Teaching Children To Listen: 8 Tips

Want to ensure your toddler always listens to you? Teaching the child to listen to you now sets the foundation for the coming years, and helps ensure you have a well-behaved kid who actually does what you say. Use the following tips and tricks to raise a youngling who respects your word:

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Talk At Eye-Level

Get down on your child’s level and look right into her eyes. There’s no need to raise your voice or anything like that, simply be clear that you’re serious. Good times to do this include before going into stores, entering friend or family member’s houses, or any other time where it’s important for your child to, uh, behave.

Provide Choices

Give your children choices to make listening to you a simple process. Choices are easier to deal with than commands, such as “Do you want to put your shirt or pants on first?” as opposed to “Get dressed right now.”

Be Sincere

Be sincere in your directions so you child understands and avoids playing the power struggle game. Say “I need you to do [x and y]” rather than “You need to do [x and y] right now.”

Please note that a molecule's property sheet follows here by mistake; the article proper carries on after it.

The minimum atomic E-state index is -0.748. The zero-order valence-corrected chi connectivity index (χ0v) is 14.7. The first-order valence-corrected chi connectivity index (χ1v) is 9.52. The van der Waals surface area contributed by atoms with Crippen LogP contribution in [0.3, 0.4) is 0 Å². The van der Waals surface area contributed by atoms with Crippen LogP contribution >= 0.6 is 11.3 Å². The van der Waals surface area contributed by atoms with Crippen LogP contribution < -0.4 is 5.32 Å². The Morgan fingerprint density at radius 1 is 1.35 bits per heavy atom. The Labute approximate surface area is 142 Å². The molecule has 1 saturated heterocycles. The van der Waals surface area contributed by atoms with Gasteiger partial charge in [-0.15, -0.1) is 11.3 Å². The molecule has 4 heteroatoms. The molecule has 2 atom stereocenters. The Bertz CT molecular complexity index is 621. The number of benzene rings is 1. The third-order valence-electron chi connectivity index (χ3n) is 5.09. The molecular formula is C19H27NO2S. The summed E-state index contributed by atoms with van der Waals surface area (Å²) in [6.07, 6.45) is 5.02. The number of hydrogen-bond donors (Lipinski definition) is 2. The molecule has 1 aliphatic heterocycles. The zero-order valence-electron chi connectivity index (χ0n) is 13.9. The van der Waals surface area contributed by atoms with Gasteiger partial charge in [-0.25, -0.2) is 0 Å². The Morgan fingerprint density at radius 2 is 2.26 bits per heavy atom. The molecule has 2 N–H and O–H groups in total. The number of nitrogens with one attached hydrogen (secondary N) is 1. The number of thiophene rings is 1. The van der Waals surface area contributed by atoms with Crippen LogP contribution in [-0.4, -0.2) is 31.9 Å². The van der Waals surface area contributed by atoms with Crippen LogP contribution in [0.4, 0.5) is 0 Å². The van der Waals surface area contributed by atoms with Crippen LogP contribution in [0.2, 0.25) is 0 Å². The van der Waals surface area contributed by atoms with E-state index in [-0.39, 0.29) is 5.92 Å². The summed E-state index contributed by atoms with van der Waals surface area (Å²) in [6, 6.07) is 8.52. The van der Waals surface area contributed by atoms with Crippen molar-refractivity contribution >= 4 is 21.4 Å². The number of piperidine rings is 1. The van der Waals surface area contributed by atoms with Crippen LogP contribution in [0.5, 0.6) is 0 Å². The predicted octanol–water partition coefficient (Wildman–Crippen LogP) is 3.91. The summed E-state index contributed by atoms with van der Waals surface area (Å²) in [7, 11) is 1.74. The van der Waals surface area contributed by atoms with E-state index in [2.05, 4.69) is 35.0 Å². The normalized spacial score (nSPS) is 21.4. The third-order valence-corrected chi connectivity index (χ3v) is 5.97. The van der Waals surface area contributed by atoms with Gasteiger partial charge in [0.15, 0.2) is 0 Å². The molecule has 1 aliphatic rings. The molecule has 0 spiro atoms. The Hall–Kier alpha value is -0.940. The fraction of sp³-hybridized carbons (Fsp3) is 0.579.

Make It Fun

Make listening a fun game for children! The classic ‘Simon Says’ is a good one, such as “Simon says it’s time to brush your teeth” or “Simon says it’s time to come to the dinner table.” Throw in goofy directions while you’re at it and add to the fun, such as “Simon says make a silly face” or “Simon says do a funny dance.”

Give Your Full Attention

Give children your complete attention when providing directions in addition to being sincere. Listen to what the child says as well to let him know you take him seriously.

Make Statements Of Fact

Make statements of fact rather than accusing your children of something. For example, say “There’s candy wrappers on the floor” instead of “Did you leave candy wrappers all over the floor??” Your children are less likely to retaliate and more likely to start picking up candy wrappers pronto.

Provide Information

Provide helpful information when teaching children to listen, such as “You know, clothes on the floor don’t dry as quickly as those that are hung up.” This provides a little “life lesson” in addition to encouraging kids to listen to you.

Use One Word
Don’t give lectures, simply say one word, such as “Shoes!” “Toys!,” and so on.